We bought six hens, and transported them home in two travel dog kennels. There we set up a coop for them, with feed and water and nest boxes, and a couple branches up high where they roost at night.
We kept them in there for a few days, so they’d know that was their laying place and night home, but now they are ranging free during the day. They are fun to watch. I can’t explain why — they are, after all, just chickens — but it is satisfying to watch them roam around and explore our place, and strut and peck and make their occasional noises and take short, noisy flights over the flume.
We save our food scraps in an old margarine tub — the bread crusts my daughter sometimes peels off her sandwiches, and all the leftovers, as well as any food the cats and dog didn’t eat the day before — and I take them out in the morning and they eat it all. (Well, there are still peels from red- and white-striped beets on the ground, but they have eaten everything else.) And we give them poultry feed twice a day, and a bit of scratch here and there, too.
They also like liliko‘i, ulu and avocados, which we have growing in abundance. They are fat and happy, I think.
Our six girls had been giving us anywhere from two to five eggs a day, most often three to four. But, suddenly, we are only getting two eggs a day. And both yesterday and today, we found one egg in an unexpected place. I sent my daughter on an Easter egg hunt in case the girls have “gone rogue” and are laying in the wild, but if that’s the case we have not yet found their spots.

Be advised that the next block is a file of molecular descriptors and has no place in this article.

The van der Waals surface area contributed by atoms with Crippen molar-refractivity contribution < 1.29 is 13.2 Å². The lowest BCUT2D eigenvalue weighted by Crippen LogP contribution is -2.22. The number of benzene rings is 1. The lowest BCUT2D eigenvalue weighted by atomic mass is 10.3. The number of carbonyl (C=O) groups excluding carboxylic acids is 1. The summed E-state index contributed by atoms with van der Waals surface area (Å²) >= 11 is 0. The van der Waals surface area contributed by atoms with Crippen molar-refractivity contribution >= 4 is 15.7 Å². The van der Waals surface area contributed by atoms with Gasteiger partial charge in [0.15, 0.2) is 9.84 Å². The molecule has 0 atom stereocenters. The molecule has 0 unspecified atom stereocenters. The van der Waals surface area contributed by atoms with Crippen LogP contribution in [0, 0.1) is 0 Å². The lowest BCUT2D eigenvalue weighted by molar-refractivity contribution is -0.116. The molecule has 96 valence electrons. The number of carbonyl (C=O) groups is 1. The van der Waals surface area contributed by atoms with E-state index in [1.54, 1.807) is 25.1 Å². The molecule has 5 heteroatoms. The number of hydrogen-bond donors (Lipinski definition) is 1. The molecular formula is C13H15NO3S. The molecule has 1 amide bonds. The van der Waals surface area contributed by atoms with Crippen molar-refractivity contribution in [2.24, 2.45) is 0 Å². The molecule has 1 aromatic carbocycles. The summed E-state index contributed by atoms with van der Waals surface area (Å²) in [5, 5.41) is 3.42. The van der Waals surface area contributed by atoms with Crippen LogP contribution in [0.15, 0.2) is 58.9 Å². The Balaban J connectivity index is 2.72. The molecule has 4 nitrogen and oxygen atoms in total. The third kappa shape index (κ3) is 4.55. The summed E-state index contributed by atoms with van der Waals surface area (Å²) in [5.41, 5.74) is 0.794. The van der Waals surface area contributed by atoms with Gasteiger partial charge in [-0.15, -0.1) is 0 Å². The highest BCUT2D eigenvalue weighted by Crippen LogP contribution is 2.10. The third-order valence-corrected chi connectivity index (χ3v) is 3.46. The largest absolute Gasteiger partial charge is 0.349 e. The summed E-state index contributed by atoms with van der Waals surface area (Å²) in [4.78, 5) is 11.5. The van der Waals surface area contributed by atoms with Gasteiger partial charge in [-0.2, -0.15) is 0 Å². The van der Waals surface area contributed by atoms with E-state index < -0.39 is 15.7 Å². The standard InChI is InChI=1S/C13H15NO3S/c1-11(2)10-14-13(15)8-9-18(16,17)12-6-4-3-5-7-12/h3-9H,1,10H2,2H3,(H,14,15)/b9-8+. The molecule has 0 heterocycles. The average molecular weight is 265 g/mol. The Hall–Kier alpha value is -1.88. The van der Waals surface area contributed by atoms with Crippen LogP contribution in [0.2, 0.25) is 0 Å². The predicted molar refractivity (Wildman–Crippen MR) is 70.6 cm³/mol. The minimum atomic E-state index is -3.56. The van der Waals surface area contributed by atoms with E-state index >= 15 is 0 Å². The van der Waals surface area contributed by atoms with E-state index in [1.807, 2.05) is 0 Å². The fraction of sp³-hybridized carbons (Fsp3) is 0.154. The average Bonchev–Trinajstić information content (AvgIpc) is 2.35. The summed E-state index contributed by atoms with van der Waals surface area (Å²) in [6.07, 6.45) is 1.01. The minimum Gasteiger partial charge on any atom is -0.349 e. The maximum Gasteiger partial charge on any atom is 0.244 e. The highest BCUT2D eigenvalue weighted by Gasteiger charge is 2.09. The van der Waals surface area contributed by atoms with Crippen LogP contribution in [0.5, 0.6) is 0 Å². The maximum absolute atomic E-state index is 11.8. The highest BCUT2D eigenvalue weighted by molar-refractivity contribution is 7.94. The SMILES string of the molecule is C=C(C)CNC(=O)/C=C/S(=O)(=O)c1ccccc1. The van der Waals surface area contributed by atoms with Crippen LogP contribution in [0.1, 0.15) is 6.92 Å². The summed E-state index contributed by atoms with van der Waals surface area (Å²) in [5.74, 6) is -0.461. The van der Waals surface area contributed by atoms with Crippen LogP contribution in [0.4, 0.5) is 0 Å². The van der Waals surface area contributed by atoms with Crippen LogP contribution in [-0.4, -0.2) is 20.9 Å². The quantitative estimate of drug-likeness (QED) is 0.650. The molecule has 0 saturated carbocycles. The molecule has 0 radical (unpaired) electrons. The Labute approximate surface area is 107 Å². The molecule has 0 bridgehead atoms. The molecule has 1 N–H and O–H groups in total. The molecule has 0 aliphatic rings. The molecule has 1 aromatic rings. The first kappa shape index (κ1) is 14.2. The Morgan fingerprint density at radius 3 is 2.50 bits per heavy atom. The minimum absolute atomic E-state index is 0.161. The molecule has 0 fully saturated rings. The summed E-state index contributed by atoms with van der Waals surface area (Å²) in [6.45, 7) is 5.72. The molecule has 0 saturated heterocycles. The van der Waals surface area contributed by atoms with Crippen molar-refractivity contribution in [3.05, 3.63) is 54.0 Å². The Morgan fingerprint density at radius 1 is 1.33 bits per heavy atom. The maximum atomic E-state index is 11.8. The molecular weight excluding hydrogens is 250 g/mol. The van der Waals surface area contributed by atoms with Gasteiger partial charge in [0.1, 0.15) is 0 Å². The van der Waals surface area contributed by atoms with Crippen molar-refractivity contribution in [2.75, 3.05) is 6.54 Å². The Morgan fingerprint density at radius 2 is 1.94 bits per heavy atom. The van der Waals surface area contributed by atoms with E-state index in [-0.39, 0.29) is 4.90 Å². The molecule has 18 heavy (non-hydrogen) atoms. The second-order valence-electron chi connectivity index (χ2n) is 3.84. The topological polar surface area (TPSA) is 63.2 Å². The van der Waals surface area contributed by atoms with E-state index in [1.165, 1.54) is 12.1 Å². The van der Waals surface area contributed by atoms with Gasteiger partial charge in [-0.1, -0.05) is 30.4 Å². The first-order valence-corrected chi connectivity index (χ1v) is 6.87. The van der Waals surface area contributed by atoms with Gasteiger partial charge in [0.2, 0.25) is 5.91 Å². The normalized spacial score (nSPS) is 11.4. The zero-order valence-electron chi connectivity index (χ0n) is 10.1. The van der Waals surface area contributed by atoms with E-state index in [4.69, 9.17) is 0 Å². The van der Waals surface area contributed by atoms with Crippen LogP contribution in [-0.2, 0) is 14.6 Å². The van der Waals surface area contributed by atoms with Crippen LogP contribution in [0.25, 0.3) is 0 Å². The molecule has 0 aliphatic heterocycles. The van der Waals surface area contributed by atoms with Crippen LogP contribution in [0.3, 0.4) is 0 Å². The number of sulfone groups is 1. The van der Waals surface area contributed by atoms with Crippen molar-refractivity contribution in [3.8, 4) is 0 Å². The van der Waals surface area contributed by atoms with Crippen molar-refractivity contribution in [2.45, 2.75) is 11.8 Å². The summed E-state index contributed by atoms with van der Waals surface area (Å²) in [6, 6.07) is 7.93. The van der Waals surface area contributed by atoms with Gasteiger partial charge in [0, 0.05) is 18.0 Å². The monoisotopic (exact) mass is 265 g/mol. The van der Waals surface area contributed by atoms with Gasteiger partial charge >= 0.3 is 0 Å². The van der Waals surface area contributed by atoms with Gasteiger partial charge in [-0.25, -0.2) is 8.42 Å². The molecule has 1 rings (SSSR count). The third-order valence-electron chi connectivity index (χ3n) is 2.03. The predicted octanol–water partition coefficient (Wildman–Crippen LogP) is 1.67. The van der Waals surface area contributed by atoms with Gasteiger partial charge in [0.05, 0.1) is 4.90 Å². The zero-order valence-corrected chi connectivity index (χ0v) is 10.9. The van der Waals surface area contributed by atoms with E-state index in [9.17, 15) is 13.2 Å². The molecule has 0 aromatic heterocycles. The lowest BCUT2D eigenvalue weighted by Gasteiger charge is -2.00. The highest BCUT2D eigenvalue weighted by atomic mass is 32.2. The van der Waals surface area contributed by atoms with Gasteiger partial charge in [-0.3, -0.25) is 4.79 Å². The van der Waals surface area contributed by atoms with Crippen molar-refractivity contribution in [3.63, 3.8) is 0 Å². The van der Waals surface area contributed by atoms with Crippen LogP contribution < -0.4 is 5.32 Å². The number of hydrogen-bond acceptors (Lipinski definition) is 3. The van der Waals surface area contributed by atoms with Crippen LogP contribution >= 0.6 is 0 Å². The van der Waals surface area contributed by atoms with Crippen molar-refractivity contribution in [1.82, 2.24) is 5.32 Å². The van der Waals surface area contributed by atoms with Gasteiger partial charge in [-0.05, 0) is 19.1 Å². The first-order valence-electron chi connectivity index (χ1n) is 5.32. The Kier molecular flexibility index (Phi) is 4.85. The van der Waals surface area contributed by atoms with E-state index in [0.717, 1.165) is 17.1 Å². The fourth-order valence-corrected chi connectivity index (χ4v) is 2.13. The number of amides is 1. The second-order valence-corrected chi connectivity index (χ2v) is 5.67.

The guy we bought the chickens from, who has been great about letting me email him with questions — he has been conducting our instruction in Chickens 101 — said this might mean we need more nest boxes. They will wait for awhile, he said, but if they really need to lay the egg, they’ll lay it anywhere.
I will get another box tomorrow and see how that goes.
For Christmas, we gave my daughter’s kindergarten teacher and also the teacher’s assistant pretty lauhala baskets tied up with fancy red bows — and filled with our fresh, organic, free-range eggs. Is that weird? I know it is.
I told them, “This will be the quirkiest gift you get this year, but we hope you’ll like it.”
I liked giving them eggs because not only is it neat to have fresh eggs, these are consumable — no clutter — and then they can either use the basket, or wrap a gift in it and send it along. They seemed to like them.
We are having so much fun getting eggs from our own hens, and watching them strut around and live their lives.